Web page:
• Switch accessible. While I did not try out this feature, it is my understanding that not a lot of apps are switch accessible, so I like that this app is accessible to children with special needs who may have mobility impairments. Zyrobotics sells a TabAccess Bluetooth Switch Interface that is compatible with OctoPlus, but I believe any iPad compatible switch will work.
  • Encourages visual motor skills. The numbers at the bottom of the screen must be tapped and the numbers keep changing, so the user must visually locate the correct answer and then tap the number.
  • Encourages visual attention skills. The numbers at the bottom of the screen are constantly changing, and the octopus is in constant motion, so the user must maintain visual attention to keep track of the numbers and the octopus.

App Information:

Name of App: OctoPlus
Publisher: Zyrobotics LLC
Compatible with: iPhone, iPad, and iPod touch; requires iOS 4.3 or later.
Price: $0.99

P.S. Check out my app page for all of the apps I've shared.

*Disclosure: I received a promo code for this app, but all writing and opinions are my own. Information was correct at the time of publication, but is subject to change, so please confirm prior to downloading. This post contains affiliate links.

Wednesday, March 4, 2015

Behind the Scenes | OT Potential

Happy March, everyone! You know what March means to me? One more month until OT Month! Today, I'd like to welcome Sarah Lyons, of OT Potential. Not only is Sarah sharing a peek behind the scenes of her website, she's also sharing a cool, new product that she recently launched, just in time for OT Month! Read on to learn more!

Please tell me a little bit about yourself. How long have you been an occupational therapist? What areas have you practiced in?

Mother of one.
New Yorker.
St. Olaf Alum.
NYU Alum.
OTR/L for 4+ years.
Practice areas: Acute Care, Rural Health, Mental Health
NPR fan.
Attempting to learn piano.

Can you tell me more about your website, OT Potential? Where did get the idea to start OT Potential?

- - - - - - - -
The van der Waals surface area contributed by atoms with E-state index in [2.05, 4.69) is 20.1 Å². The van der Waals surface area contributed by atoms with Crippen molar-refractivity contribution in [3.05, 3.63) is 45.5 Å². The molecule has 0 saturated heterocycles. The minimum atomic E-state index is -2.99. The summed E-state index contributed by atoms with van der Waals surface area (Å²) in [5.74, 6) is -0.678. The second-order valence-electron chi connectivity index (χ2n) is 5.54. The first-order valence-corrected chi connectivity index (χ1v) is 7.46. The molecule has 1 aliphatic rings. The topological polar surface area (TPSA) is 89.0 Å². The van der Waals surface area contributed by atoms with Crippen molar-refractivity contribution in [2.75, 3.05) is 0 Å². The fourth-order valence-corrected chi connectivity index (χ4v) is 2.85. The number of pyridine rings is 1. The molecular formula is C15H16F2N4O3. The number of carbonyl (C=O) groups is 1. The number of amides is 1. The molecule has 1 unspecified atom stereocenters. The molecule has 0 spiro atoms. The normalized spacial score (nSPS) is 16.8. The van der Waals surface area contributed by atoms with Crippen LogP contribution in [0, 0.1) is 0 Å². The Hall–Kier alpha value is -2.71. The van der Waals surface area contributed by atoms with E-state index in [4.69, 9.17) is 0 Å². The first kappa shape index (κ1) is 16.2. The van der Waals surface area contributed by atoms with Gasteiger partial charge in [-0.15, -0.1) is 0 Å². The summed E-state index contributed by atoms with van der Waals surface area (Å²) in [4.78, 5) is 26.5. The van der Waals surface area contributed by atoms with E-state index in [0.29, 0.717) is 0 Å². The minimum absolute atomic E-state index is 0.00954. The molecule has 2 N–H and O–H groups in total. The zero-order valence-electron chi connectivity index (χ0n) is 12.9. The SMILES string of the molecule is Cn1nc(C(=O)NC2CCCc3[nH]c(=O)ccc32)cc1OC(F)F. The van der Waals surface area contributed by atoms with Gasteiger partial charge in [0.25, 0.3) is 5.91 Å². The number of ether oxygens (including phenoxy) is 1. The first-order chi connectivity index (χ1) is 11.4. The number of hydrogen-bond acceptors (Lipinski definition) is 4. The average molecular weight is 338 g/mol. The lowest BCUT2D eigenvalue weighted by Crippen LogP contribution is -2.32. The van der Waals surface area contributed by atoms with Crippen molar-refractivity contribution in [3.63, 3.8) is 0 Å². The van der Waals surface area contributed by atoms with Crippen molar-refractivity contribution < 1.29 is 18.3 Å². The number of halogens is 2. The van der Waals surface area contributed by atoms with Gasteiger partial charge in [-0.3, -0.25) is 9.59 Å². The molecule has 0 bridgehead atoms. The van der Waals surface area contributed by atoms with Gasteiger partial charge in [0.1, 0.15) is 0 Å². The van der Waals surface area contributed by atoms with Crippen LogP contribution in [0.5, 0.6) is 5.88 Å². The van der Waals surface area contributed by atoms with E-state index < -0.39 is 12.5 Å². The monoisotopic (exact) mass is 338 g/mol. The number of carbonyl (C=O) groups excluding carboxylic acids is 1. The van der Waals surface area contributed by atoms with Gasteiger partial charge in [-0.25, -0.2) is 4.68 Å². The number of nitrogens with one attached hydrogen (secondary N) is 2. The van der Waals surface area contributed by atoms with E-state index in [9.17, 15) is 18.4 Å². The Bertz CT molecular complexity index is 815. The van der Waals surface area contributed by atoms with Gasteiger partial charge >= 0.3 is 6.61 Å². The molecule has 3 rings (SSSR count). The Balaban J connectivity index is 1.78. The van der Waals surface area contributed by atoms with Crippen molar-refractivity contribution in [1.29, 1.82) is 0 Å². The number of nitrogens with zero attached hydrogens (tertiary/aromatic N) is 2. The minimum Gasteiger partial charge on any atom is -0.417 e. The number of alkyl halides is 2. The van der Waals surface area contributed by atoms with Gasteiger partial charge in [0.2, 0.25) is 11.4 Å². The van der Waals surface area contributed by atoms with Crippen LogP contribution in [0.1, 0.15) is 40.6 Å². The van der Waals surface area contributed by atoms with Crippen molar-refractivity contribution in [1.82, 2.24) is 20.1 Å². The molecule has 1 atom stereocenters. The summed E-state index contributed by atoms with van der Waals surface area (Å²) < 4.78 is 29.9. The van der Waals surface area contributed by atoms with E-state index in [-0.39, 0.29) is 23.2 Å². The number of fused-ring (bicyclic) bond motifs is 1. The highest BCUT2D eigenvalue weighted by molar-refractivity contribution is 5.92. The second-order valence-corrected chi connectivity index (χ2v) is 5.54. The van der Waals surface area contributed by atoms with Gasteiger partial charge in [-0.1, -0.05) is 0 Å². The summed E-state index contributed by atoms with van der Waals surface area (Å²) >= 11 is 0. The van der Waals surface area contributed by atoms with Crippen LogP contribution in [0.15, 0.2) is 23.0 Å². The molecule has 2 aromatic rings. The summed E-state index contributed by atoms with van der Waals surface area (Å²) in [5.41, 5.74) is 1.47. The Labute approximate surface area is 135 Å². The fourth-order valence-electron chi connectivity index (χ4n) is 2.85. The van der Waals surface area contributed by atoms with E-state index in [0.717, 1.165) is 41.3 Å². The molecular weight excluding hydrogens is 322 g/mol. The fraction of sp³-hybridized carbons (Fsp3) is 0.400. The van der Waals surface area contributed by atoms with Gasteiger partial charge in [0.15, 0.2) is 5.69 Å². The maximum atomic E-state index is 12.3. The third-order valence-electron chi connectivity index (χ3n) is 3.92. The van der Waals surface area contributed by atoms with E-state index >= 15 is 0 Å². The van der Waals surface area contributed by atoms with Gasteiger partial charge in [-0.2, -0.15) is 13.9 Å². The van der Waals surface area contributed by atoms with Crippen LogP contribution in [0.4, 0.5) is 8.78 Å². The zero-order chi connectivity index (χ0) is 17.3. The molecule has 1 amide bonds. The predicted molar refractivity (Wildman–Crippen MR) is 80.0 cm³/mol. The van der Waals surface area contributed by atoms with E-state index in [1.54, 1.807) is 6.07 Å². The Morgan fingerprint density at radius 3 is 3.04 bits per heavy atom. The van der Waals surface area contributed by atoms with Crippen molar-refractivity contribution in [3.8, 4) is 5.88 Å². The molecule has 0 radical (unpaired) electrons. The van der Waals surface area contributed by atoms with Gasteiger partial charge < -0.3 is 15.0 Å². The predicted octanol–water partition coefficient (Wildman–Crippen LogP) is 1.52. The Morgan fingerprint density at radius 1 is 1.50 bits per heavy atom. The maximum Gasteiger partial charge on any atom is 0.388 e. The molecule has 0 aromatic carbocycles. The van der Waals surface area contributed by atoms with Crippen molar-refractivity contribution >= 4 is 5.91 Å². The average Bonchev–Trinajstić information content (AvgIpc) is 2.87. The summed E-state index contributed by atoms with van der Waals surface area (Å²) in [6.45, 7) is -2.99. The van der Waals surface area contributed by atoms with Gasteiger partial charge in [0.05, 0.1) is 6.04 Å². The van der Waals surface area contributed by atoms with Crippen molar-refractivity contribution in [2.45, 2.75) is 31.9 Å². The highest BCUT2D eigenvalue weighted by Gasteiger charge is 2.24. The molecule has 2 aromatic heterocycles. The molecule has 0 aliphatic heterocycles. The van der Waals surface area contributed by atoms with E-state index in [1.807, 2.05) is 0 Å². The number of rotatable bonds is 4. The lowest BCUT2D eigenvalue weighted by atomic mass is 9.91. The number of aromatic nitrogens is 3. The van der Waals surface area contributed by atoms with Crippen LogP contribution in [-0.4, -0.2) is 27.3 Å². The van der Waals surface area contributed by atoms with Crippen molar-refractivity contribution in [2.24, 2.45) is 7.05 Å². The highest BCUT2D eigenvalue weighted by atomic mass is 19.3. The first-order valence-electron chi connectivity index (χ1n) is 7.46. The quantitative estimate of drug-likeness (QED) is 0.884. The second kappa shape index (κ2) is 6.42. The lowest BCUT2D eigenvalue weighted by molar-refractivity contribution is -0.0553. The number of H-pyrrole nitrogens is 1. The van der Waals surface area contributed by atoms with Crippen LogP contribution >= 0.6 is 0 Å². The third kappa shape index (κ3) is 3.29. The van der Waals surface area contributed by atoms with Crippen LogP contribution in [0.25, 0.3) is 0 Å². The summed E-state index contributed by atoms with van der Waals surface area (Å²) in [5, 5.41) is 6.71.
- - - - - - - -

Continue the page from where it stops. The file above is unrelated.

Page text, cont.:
I have always loved connecting people and ideas. I started blogging in 2012, but it has always taken a backseat to my work. I then had a happy convergence of events. We moved to Chicago for my husband’s work and while I was waiting for my Illinois license, I realized how much I love being home with my son and writing on the side. Since then, Potential has become my primary work passion.

You recently launched a new product - occupational therapy shirts! Can you tell me more about that process? How did you go from idea to having an actual product?

Two of my interests collided in these shirts.

The first is OT identity.

In a very practical sense, I always wonder how we can stand out more in our places of work. I know that I got tired of being confused with Social Work, PT. RT, etc. OTs do such great work, and I think individuals doing great work is the best way to market our profession.

I also see OT as a whole grappling with what our distinct value is. I hope, in a small way, this shirt can inject some confidence and gusto in the potential of our profession.

The second is sharing great resources.

I want OTs to be able to focus on helping their patients. In my own practice settings, I felt like I was always creating resources from scratch, from marketing materials to policies. I hope that some offices and individuals will utilize the option of these shirts to save some time and money.  

For readers who are interested, how can they get their hands on one of these shirts?

You can purchase them on my products page. I would also recommend signing up for my newsletter, as I like to give special offers on my own products and on featured products to my readers.

What are your dreams for OT Potential? Where do you see OT Potential in five years?

How about 1 year from now? I would love to generate enough income from my shirts to launch the next product that I have in mind. But if that doesn’t happen, I’m Ok with it. The most important thing to me is providing a platform for occupational therapists to connect.

What advice would you give to an OT who has a product/blog/book idea, but doesn’t know where to start?

Learning about building a website and launching products has felt like getting another degree. I’m on such a steep learning curve that it feels like a precarious place to give advice from, but my best shot would be to take advantage of the resources out there. The options for learning about blogging, marketing, platform development, etc. seem endless. It really just comes down to setting aside some time for learning and then deciding whom you trust. Most of the time I keep up with advice from Michael Hyatt. When I’m feeling a little more saucy, I will check in with Gary Vaynerchuk.

Connect with OT Potential:

P.S. Go behind the scenes with CanDo Kiddo.